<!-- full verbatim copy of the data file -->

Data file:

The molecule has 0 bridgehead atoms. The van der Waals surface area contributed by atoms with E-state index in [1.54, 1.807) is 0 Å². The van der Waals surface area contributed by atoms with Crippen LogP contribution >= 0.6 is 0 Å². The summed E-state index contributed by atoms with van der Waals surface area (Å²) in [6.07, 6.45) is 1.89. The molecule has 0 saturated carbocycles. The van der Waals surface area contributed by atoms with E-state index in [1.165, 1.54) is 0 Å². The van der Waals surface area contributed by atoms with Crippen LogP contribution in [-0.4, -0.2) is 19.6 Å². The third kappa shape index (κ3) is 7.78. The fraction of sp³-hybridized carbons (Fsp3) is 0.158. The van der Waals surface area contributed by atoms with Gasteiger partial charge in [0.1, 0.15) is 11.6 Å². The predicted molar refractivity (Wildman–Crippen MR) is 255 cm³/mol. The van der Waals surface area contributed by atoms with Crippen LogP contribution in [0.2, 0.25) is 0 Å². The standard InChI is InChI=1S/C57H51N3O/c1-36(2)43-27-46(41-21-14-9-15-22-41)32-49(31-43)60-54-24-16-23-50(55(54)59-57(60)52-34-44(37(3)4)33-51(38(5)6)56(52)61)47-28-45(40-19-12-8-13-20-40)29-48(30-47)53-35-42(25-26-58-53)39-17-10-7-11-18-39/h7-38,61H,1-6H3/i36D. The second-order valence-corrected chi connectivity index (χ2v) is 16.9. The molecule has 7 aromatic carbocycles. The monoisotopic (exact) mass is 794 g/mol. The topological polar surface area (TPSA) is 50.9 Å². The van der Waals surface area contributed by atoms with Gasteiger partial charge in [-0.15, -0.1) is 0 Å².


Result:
The molecule has 0 bridgehead atoms. The van der Waals surface area contributed by atoms with E-state index in [1.54, 1.807) is 0 Å². The van der Waals surface area contributed by atoms with Crippen LogP contribution >= 0.6 is 0 Å². The summed E-state index contributed by atoms with van der Waals surface area (Å²) in [6.07, 6.45) is 1.89. The molecule has 0 saturated carbocycles. The van der Waals surface area contributed by atoms with E-state index in [1.165, 1.54) is 0 Å². The van der Waals surface area contributed by atoms with Crippen LogP contribution in [-0.4, -0.2) is 19.6 Å². The third kappa shape index (κ3) is 7.78. The fraction of sp³-hybridized carbons (Fsp3) is 0.158. The van der Waals surface area contributed by atoms with Gasteiger partial charge in [0.1, 0.15) is 11.6 Å². The predicted molar refractivity (Wildman–Crippen MR) is 255 cm³/mol. The van der Waals surface area contributed by atoms with Crippen LogP contribution in [0.2, 0.25) is 0 Å². The standard InChI is InChI=1S/C57H51N3O/c1-36(2)43-27-46(41-21-14-9-15-22-41)32-49(31-43)60-54-24-16-23-50(55(54)59-57(60)52-34-44(37(3)4)33-51(38(5)6)56(52)61)47-28-45(40-19-12-8-13-20-40)29-48(30-47)53-35-42(25-26-58-53)39-17-10-7-11-18-39/h7-38,61H,1-6H3/i36D. The second-order valence-corrected chi connectivity index (χ2v) is 16.9. The molecule has 7 aromatic carbocycles. The monoisotopic (exact) mass is 794 g/mol. The topological polar surface area (TPSA) is 50.9 Å². The van der Waals surface area contributed by atoms with Gasteiger partial charge in [-0.15, -0.1) is 0 Å².